Microsoft Office 365—Do you have a false sense of cloud security?

Through difficult times, some adversaries will find opportunities and COVID-19 has proven to be a ripe opportunity for them to target a new, expanding, remote workforce. While these threats morph and evolve, Microsoft’s Detection and Response Team (DART) finds ways to endure and help organizations become more resilient

Cloud environments are continuously being put to the test during this challenging period. DART has seen various security configurations in our customers’ cloud tenants. The one commonality:  administrators flip the switch on a few security tasks without genuinely understanding the process and procedures needed to ensure everything works as designed and consequently create gaps in defenses and opportunities for attackers to circumvent security controls. When it comes to defense-in-depth, these controls must work in concert with one another.

Three measures you should employ to improve the security of your cloud environment

This post describes three security measures you should employ for your Azure AD/Office 365 environment when first setting up a new tenant, or when tightening the reins on a well-established tenant.

  1. Create an emergency Global Administration account.
  2. Enable Multi-factor Authentication (MFA).
  3. Block legacy authentication.

1. Create an emergency Global Administrator account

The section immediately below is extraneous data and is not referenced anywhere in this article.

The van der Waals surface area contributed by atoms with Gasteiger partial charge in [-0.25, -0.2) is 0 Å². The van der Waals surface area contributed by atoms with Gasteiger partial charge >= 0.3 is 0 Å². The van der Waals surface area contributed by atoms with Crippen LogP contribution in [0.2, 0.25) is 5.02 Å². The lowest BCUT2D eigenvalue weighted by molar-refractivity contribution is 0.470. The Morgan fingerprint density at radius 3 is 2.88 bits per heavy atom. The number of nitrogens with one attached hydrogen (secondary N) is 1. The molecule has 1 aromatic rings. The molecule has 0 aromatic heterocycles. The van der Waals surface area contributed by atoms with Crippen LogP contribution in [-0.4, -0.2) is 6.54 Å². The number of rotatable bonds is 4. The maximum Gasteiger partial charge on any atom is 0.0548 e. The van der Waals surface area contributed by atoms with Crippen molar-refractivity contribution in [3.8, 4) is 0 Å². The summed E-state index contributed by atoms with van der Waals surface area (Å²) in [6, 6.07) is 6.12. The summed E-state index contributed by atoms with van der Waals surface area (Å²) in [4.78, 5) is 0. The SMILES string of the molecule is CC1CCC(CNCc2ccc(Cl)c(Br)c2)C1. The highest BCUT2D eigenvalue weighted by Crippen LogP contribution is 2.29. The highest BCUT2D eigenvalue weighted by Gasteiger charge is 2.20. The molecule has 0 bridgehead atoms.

An emergency Global Administrator account, also known as a “Break Glass Account”, is critical to the overall security posture of your tenant, and it prevents you from being accidentally locked out of your Azure Active Directory (Azure AD). Think about the consequences of your administrators getting locked out; you cannot sign in, activate users, assign licenses, or validate the actions happening in your tenant. Emergency access accounts are highly privileged and not assigned to specific users. These accounts must be excluded from your current security controls, and must have compensatory controls. These controls might include the following:

  • Only allowing the “Break Glass Account” to log in from a particular IP address range.
  • Implementing detection controls like enhanced alerting and/or monitoring the use of these accounts.

Use of emergency access accounts should be limited to true emergencies, when standard administrative accounts cannot be used. For detailed information, please see  https://docs.microsoft.com/en-us/azure/active-directory/users-groups-roles/directory-emergency-access.

2. Enable Multi-Factor Authentication (MFA)

Enabling MFA seems straightforward, right? Sadly, even today, it isn’t. You allow the Conditional Access Policy for the enablement of MFA, but for the sake of convenience,  permit exclusions to these policies, such as not enabling MFA for the Global Administrators or any of the other O365 workload (Exchange, SharePoint, OneDrive) Administrators and continue to enable Basic/Legacy Authentication. As a result, you now host an ineffective policy that puts your organization at tremendous risk. For detailed information, please see  https://docs.microsoft.com/en-us/azure/active-directory/authentication/tutorial-enable-azure-mfa.